Writers Abroad Magazine Issue 3 September 2015 | Page 32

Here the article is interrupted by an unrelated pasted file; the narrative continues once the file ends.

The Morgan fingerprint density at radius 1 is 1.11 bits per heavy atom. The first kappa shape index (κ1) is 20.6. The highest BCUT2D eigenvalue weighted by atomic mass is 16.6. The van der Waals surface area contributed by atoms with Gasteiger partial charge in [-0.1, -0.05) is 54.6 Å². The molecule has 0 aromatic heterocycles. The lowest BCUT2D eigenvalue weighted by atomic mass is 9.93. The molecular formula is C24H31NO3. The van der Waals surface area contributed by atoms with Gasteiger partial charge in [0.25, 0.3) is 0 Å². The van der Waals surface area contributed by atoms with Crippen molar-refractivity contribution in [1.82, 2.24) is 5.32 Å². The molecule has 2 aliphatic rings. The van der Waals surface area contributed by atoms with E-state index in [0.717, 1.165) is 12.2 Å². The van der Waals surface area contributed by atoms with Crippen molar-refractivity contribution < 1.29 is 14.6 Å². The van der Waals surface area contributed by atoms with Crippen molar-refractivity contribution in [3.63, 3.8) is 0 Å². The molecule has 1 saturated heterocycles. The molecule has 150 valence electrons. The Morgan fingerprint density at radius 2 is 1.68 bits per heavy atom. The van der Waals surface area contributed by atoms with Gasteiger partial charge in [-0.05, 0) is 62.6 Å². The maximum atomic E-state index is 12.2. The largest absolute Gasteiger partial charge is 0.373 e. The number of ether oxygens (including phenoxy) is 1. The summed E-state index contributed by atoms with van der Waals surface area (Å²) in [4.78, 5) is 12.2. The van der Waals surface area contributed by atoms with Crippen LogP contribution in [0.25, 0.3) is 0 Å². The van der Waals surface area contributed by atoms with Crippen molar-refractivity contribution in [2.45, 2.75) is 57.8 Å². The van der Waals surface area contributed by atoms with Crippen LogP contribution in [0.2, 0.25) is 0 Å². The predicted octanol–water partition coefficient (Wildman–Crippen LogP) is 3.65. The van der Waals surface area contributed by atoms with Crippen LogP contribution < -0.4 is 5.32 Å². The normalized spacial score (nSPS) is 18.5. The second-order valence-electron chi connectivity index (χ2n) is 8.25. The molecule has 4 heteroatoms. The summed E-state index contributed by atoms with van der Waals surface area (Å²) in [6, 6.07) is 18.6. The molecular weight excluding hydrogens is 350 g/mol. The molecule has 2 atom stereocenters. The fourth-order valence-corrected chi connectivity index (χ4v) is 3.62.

WRITERS ABROAD MAGAZINE Ten Surprising Facts About TULIPS An Article by Susan Carey Just one of the perks of living in the Netherlands is the inexpensive and enormous variety of flowers and bulbs on offer. Holland's national emblem has a decorative appearance which belies a chequered and unusual history: 1. The tulip originated in Turkey and was named after the traditional tulipshaped turban. 2. Sixty per cent of the world’s bulbs come from the Netherlands and threequarters of all global trade in flower bulbs passes through NL. 3. Export value of Dutch bulbs is approximately 600 million euros annually. 4. In the early 1600s, tulip fever gripped the Dutch. Bulbs were traded for extortionate amounts of money. Often the bulbs were “virtual”, passing from speculator to speculator, but never physically changing hands. 5. It takes seven to 12 years to cultivate a flowering bulb from a seed. This slow growing process raised the flower's value and fuelled tulip mania in the 17th Century. 6. The much-coveted “broken” variety (with striped petals), which fetched the highest prices during tulip mania, were the result of a virus in the plant. 7. The world’s first economic bubble burst in February 1637 in Haarlem, possibly triggered by the outbreak of bubonic plague in the city. 8. In WWII, many Dutch citizens were forced to eat tulip bulbs during the famine of 1944. This period is known in Dutch as the hongerwinter. Usual food supplies were either blocked or diverted to Germany. Eighteen thousand people died of malnutrition during the exceptionally hard winter. 9. The Keukenhof attracts around 800,000 foreign visitors each year. In the spring from late March to mid-May you can visit this 70-acre cornucopia of flowers. 10. Deborah Moggach wrote,Tulip Fever, which will be released in the autumn as a film. I recommend this novel/film if yo u like your fact peppered with fiction! WA 32 | S e p t e m b e r 2 0 1 5